How does social media art work when it’s not on the Internet? This was the question that hung in the air at the Pace Gallery in Chelsea on September 15. Arranged along one white wall of the gallery were five of the artists whose work make up “Social Media,” on display through October 15th. The panelists were asked to describe the way each had decided to portray this fathomless new landmass that humans are still evolving legs to navigate.

Without the internet or a gadget to demonstrate it, social media is just a sense of hyper isolationism that comes from self-curated online (universal) connectivity. You could throw up your hands and, like David Byrne did for “Social Media,” paint fake apps with names like “Weaselface” and “Bigamist,” as if to say, “It’s all just a joke! A distraction!” Or you could amass the images that come up when you Google a word like “art” and bind them in a book, like Emilio Chapela Perez did. Or you could feed Tweets to a printer, tapping into the public psyche, like Christopher Baker. They’re all evocative recipes for harnessing the essence of social media. But as Byrne noted at the opening of the exhibit that housed the above works, “It’s like making art about telephone wires—it’s the thing that connects us, but there’s nothing really there.” The problem is, works of art about social media are like anecdotes finished with, “Well, you had to be there.” Because social media is not a what, but a when, and the when has to be right now. As Gertrude Stein would say, “There’s no there there.”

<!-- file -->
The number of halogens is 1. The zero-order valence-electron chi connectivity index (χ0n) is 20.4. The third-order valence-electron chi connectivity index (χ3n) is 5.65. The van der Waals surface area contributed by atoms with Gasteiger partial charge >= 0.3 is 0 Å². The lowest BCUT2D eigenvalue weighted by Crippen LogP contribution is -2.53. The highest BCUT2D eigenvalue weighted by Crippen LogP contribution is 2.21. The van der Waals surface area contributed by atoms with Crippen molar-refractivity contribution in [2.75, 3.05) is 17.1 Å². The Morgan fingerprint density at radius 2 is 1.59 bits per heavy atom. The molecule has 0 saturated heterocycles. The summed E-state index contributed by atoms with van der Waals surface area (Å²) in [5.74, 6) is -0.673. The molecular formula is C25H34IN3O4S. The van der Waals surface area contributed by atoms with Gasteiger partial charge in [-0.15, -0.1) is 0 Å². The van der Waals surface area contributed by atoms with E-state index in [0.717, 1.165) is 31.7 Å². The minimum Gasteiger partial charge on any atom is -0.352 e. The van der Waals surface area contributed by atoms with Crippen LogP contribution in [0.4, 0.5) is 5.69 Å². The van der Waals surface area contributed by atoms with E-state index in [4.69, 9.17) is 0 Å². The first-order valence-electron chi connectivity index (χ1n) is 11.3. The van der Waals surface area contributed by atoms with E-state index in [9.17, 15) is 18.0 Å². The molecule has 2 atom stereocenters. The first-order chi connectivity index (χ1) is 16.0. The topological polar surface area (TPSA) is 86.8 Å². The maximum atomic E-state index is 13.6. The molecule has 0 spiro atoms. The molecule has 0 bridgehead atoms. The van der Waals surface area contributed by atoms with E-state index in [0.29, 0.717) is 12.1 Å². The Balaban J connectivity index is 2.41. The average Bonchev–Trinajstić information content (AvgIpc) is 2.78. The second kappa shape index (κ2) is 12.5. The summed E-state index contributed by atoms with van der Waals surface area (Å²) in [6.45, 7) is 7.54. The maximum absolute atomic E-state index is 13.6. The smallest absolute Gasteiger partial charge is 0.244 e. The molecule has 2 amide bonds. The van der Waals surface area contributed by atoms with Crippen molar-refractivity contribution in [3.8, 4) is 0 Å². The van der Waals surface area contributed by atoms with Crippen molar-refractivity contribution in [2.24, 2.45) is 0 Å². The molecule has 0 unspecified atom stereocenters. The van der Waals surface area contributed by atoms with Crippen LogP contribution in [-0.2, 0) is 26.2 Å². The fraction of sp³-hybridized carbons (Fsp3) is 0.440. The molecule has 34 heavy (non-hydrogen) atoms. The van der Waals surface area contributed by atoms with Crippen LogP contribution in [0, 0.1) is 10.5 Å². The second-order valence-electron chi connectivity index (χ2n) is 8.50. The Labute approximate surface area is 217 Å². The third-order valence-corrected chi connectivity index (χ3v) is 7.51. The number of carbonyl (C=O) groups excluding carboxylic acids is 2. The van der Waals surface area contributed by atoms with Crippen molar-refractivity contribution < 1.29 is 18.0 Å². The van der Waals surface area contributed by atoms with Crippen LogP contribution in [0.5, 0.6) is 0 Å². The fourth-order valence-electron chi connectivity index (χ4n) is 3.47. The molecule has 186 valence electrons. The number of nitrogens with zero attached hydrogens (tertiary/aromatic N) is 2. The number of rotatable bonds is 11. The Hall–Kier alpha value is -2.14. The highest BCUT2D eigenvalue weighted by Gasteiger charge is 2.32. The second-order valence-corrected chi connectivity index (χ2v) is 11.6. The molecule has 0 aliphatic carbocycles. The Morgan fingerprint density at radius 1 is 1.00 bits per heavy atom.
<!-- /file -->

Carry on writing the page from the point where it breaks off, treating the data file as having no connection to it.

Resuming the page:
The general consensus from the artists on the panel was that it wasn’t the Internet that interested them, but the way social media provides a peek at the new ways people can emote, communicate, and connect with each other. Spread out through the gallery (high ceilings, concrete floor) were works by Christopher Baker, Aram Bartholl, David Byrne, Jonathan Harris, Robert Heinecken, Miranda July and Harrell Fletcher, Sep Kamvar and Penelope Umbrico—that harvested, used, or at least riffed on social media in some way.

“Sunset Portraits” was comprised of nearly a million photos of sunsets taken from Flickr (8/22/2011), and mounted on the wall, by Penelope Umbrico.

Social media is about information being exchanged now. So where was the now?

There was a chart of feelings taken from blogs posts that contained, “I feel” or “I am feeling” by Jonathan Harris and Sep Kamvar, called “We Feel Fine” (2006).

“I love Your Work,” (2011) also by Harris, is a video installation that “documents” the lives of women making a lesbian porn flick (ten screens, nine women); each screen played what looked like shots from security cameras or scenes from the “Real World: Suicide Girls,” as the women lounged on beds looking bored.

“Learning to Love You More,” is a series of photos from “Assignment #68: Feel the News,” taken from the website launched by Miranda July and Harrell Fletcher (2002 to 2009), that is now owned by San Francisco MoMA. The interactive website gave assignments to the general public and the responses became part of the site.

“Google Portrait Series” are hand-drawn QR-codes (those little squares that you can scan with your smart phone for “more info”) of Barack Obama, Ai Wei Wei, and Amy Winehouse.